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1/4/2008



Rail News: Rail Industry Trends

FRA collects fines from CSXT, challenges Class I to instill safety culture



CSX Transportation has paid the price for violating more than 100 federal safety regulations — to the tune of $349,265 in civil penalties. But the Class I will pay a stiffer price, both monetarily and operationally, if it doesn't make a long-term commitment to instilling a safety culture and boosting safety performance, said Federal Railroad Administrator Joseph Boardman in a statement released yesterday.

"CSX has made significant strides in the short term to lay new rail, increase its own inspections of track and equipment, and install trackside detection systems in more locations to identify potential problems early," he said. "But CSX cannot make this a one-time fix. The FRA expects CSX to make a sustained commitment to continuously improve safety for the benefit of its customers, its staff and the public."

In January 2007, the FRA conducted "safety oversight" inspections across CSXT's network after the Class I suffered a series of serious train accidents and incidents between November 2006 and January 2007. Inspectors identified about 200 safety regulation violations. The FRA's Office of Chief Counsel determined 166 of the violations were "legally sufficient" for assessing civil penalties. To date, 141 of the violations have been resolved by the FRA and CSXT.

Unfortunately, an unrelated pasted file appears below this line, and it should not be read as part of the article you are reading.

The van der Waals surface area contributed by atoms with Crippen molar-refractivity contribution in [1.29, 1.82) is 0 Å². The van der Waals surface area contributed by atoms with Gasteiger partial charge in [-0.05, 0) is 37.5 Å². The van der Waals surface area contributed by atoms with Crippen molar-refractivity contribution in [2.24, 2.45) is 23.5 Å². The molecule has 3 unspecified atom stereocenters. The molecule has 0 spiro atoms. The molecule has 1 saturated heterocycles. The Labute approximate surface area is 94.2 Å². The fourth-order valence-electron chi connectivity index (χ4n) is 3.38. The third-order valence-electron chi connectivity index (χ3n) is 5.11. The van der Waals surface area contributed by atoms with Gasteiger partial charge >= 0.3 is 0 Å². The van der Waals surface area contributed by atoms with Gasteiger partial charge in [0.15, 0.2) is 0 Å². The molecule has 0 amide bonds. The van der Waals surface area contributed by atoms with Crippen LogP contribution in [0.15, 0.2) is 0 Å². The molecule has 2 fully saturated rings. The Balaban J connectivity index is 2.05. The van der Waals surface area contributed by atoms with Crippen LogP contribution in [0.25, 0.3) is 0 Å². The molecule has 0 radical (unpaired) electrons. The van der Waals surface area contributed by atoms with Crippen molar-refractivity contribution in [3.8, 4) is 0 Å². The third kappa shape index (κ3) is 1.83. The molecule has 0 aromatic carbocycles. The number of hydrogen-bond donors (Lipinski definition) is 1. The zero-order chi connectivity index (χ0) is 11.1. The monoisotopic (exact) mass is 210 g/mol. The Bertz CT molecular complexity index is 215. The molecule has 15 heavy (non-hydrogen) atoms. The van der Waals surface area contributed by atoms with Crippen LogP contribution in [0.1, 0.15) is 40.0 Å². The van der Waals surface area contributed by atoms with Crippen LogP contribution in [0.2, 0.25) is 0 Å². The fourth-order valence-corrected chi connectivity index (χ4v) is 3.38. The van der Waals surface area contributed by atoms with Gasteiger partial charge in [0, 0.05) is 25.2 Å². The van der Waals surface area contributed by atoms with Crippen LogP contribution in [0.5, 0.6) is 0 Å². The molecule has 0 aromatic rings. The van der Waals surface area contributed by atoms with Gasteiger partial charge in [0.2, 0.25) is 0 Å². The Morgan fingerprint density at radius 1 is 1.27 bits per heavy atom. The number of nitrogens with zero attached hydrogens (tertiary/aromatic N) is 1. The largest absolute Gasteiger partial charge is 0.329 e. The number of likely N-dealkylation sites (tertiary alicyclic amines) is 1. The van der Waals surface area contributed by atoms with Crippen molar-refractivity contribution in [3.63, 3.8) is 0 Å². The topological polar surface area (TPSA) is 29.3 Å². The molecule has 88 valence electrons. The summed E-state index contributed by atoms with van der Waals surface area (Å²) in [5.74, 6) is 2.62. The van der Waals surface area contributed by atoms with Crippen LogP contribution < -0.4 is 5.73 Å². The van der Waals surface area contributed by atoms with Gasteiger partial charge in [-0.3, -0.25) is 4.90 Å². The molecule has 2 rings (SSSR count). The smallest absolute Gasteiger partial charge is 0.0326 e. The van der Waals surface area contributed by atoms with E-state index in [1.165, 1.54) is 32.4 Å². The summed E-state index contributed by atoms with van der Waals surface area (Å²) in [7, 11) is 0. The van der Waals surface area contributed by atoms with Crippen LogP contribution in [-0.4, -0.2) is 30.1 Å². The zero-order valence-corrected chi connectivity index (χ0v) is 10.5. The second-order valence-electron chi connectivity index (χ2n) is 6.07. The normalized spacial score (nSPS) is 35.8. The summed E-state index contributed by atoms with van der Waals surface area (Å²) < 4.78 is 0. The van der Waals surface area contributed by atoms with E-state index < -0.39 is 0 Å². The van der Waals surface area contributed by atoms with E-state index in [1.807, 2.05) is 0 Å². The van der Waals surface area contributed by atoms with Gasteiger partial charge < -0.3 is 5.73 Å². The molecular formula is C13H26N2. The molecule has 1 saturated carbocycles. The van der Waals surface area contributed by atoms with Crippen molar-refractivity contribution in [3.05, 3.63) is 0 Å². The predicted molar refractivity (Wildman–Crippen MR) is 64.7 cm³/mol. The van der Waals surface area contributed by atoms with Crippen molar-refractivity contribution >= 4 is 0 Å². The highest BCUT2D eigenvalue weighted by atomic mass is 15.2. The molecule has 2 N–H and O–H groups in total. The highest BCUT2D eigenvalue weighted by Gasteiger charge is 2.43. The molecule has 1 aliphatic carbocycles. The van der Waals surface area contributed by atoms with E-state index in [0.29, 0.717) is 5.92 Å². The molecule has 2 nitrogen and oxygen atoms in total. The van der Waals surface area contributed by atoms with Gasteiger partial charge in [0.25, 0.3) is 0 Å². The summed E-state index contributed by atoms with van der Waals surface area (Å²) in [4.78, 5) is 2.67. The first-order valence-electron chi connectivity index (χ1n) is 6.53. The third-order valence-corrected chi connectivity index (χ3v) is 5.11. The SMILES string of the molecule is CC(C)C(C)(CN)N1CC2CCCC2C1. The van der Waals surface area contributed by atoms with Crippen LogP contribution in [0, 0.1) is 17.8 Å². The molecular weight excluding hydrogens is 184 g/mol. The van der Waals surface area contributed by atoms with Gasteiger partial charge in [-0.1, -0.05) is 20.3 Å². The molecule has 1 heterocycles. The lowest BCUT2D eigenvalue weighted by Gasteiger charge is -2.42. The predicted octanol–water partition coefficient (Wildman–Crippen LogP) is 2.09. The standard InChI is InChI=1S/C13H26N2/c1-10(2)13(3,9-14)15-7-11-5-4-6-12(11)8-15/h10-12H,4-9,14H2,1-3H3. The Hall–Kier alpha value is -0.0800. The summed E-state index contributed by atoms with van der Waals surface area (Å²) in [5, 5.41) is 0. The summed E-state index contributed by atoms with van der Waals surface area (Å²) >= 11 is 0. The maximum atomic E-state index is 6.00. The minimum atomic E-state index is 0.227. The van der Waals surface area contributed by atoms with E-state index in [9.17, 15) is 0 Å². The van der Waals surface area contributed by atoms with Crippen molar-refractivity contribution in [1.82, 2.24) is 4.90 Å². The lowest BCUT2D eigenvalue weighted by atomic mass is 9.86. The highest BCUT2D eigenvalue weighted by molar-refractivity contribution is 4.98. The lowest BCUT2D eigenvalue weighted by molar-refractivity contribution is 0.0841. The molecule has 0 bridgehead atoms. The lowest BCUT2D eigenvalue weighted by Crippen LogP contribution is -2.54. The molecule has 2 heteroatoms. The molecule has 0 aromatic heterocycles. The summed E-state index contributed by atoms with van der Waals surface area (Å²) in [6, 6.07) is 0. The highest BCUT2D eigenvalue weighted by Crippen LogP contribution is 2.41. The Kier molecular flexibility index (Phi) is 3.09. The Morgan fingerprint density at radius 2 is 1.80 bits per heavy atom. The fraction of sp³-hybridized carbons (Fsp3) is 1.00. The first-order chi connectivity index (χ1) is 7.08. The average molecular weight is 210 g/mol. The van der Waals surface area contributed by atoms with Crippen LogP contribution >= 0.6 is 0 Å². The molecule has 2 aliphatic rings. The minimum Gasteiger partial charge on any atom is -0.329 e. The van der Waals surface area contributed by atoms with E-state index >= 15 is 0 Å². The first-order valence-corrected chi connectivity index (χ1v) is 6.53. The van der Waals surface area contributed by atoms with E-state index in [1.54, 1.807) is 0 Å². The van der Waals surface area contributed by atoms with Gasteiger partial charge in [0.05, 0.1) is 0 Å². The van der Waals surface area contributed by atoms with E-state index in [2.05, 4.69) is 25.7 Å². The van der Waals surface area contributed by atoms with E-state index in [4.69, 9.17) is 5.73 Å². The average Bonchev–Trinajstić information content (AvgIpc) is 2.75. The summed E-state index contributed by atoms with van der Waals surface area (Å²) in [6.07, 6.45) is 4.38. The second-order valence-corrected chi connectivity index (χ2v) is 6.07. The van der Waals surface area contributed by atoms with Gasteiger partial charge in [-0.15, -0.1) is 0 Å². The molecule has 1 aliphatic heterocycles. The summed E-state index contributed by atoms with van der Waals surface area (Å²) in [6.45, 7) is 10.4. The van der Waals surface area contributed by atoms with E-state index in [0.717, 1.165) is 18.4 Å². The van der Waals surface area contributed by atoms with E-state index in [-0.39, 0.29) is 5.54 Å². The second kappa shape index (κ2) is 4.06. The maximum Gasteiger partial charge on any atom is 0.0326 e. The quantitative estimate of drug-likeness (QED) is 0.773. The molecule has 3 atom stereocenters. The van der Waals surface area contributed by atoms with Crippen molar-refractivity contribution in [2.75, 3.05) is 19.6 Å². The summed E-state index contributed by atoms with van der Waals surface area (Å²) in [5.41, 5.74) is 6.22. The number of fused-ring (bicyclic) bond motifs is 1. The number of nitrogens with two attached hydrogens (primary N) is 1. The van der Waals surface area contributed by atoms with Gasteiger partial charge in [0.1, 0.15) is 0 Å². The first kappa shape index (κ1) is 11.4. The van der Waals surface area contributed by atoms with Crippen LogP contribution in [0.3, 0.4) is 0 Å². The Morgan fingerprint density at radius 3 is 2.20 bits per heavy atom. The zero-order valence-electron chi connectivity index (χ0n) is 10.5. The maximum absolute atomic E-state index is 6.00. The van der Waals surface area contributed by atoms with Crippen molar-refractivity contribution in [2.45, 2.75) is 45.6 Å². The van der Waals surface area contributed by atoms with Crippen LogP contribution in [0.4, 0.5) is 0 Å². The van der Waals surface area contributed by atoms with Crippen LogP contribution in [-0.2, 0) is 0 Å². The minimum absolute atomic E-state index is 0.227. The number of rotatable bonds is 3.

The FRA agreed to collect a total of $349,265 from CSXT to close out civil penalty cases surrounding the 141 violations. The administration expects to address the remaining 25 violations at an annual settlement conference to be held with CSXT later this year.

The railroad is heeding the FRA's call for a renewed focus on safety, CSXT officials said in a prepared statement.

"CSXT is committed to continuing its strong safety improvements through prudent, long-term investments in infrastructure and technology, as well as through diligent inspections and training," they said.


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